In Friday's trading it was a tale of two markets as prices for the extended weekend for New England points vaulted higher, fed by weather, pipeline restrictions and an extra day of market exposure, and locations from the Marcellus west were generally softer as weather conditions were expected to be more mild. New England posted multi-dollar gains, but Gulf Coast points saw drops of a dime. Midwest locations were mixed, and the Rockies were off about 15 cents. Overall, the market for the four-day period gained 70 cents to $4.80. Futures slumped early but managed a mid-session recovery, and at the closing bell March was higher by 9.1 cents to $2.804 and April had gained 7.9 cents to $2.812.

There were no chocolate and flowers for Northeast buyers, and traders for the extended weekend in New England were taking no chances being caught short of gas as not only was cold weather forecast, but major restrictions were in place on Algonquin Gas Transmission. forecast that Boston would receive another nine inches of snow over the weekend and temperatures would stay well below historical norms. Friday's high of 17 degrees was expected to reach 27 Saturday but fall back to 16 by Monday. The normal high in Boston is 39. Hartford, CT's Friday high of 16 was seen making it to 28 Saturday before subsiding to 15 on Monday. The normal high in Hartford mid-February is 39 also.

Four-day packages at the Algonquin Citygates surged $5.34 to $23.51, and deliveries to Dracut jumped $4.30 to $21.56. Gas on Tennessee Zone 6 200 L rose $6.00 to $23.72.

Traders who didn't get their deals done for their customers by Friday morning were basically out of luck. As one industry veteran put it, "if you didn't get out of the house [buy your gas] by 11 a.m., you were stuck on the road. You then got stuck in the mailbox trying to stay warm and your customer is yelling from the house that he is freezing! It's better to be long and wrong than short and fired."

Restrictions were in place Friday all up and down Algonquin Gas Transmission (AGT). The company said on its website that "AGT has restricted interruptible and approximately 90% secondary out of path nominations that exceed entitlements sourced from points west of its Stony Point Compressor Station (Stony Point) for delivery to points east of Stony Point. No increases in nominations sourced from points west of Stony Point for delivery to points east of Stony Point, except for Primary Firm No-Notice nominations, will be accepted."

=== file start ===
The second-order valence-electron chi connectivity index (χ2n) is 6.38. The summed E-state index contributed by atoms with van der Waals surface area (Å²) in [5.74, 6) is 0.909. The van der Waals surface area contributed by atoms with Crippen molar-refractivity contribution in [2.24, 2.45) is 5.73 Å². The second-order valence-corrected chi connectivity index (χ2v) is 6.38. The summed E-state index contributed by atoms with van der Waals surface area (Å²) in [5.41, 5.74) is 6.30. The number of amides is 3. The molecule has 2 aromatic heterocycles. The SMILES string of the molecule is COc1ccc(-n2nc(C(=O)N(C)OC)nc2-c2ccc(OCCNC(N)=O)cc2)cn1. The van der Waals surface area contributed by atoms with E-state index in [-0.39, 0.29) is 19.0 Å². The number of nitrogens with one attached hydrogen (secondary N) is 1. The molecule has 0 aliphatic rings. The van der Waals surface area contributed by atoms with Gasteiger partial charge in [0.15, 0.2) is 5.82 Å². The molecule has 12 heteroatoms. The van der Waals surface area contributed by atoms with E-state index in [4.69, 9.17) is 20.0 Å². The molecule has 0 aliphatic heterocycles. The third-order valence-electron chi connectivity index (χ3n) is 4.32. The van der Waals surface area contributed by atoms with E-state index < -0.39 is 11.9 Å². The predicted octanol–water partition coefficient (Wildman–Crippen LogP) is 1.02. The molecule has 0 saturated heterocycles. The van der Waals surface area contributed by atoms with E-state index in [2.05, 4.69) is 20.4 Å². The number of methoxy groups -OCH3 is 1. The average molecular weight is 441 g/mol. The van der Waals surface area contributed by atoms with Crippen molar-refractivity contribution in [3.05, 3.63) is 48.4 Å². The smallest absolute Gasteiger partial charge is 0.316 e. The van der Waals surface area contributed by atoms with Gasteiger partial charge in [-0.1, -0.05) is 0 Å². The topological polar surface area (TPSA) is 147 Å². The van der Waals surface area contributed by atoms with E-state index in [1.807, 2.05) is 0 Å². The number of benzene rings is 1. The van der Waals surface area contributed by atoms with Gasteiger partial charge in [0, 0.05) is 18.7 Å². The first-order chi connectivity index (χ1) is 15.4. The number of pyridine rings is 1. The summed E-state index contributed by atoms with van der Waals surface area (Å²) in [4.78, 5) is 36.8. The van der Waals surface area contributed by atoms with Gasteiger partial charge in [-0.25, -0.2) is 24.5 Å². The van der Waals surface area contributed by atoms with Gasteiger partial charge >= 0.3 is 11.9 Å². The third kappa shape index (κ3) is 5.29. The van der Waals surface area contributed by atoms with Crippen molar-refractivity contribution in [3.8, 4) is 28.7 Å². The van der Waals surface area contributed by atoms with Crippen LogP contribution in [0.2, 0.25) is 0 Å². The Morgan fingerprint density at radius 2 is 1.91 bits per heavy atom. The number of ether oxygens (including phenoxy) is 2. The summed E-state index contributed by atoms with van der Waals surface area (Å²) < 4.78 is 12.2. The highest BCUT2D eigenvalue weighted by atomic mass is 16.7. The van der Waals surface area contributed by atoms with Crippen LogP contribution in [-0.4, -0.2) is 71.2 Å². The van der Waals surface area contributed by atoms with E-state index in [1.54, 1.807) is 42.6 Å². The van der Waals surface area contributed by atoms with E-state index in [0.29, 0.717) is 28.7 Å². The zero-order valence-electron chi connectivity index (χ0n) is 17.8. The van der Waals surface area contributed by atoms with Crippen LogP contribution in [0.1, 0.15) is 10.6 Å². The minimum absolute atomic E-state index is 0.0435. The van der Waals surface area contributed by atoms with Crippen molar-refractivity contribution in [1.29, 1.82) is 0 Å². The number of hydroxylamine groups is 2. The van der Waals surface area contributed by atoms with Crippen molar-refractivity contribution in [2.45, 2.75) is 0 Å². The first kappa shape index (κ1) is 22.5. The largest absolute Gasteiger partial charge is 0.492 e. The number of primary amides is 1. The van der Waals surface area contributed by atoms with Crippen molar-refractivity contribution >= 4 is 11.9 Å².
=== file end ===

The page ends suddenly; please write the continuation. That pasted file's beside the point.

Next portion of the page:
Also, "AGT has scheduled and sealed nominations sourced from points west of its Southeast Compressor Station (Southeast) for delivery to points east of Southeast. No increases in nominations sourced from points west of Southeast for delivery to points east of Southeast, except for Primary Firm No-Notice nominations, will be accepted."

AGT also said that it had restricted interruptible and approximately 87% of secondary out of path nominations greater than entitlement sourced from points west of its Cromwell Compressor Station for delivery to points east of Cromwell. "No increases in nominations sourced from points west of Cromwell for delivery to points east of Cromwell, except for Primary Firm No-Notice nominations, will be accepted."

Farther west, prices softened in the Marcellus. Four-day gas on Millennium shed 14 cents to $1.60, and deliveries to Transco Leidy were off 17 cents to $1.42. Gas on Tennessee Zone 4 Marcellus slid a dime to $1.27, and packages on Dominion South came in at $2.45, down 29 cents.

Gas in the Mid-Atlantic gravitated to more of an equilibrium pricing. Gas deliveries for New York City on Transco Zone 6 fell $2.00 to $18.06, but packages on Tetco M-3 jumped $5.91 to $15.41.

In the Gulf, Rockies and California, prices weakened. Deliveries to Transco Zone 3 fell 11 cents to $2.74, and gas on Columbia Gas Mainline eased 12 cents to $2.73. At the Henry Hub, gas for the extended weekend was quoted 14 cents lower at $2.73, and gas at Katy fell 11 cents to $2.61.

Gas at the Cheyenne Hub fell 16 cents to $2.36, and at Opal deliveries for the extended period dropped 27 cents to $2.33. Gas at the PG&E Citygates fell 15 cents to $2.83, and deliveries to SoCal Citygates retreated 28 cents to $2.58.

Overnight weather forecasts moderated, prompting a lower futures open. MDA Weather Services in its Friday morning six- to 10-day outlook said, "A mix of changes are seen today, including a much warmer period in the West. This change comes with increased model support for a stronger central Pacific low, and a disturbance in the eastern Pacific, that enhance ridging over the West. Above-normal coverage increases as a result; although, the continuation of strong ridging in the northeast Pacific and over Alaska promotes the intrusion of cold Arctic air to the east of the Rockies. Texas is also less cold early. The East is marginally colder today, particularly early when strong below normal readings are widespread."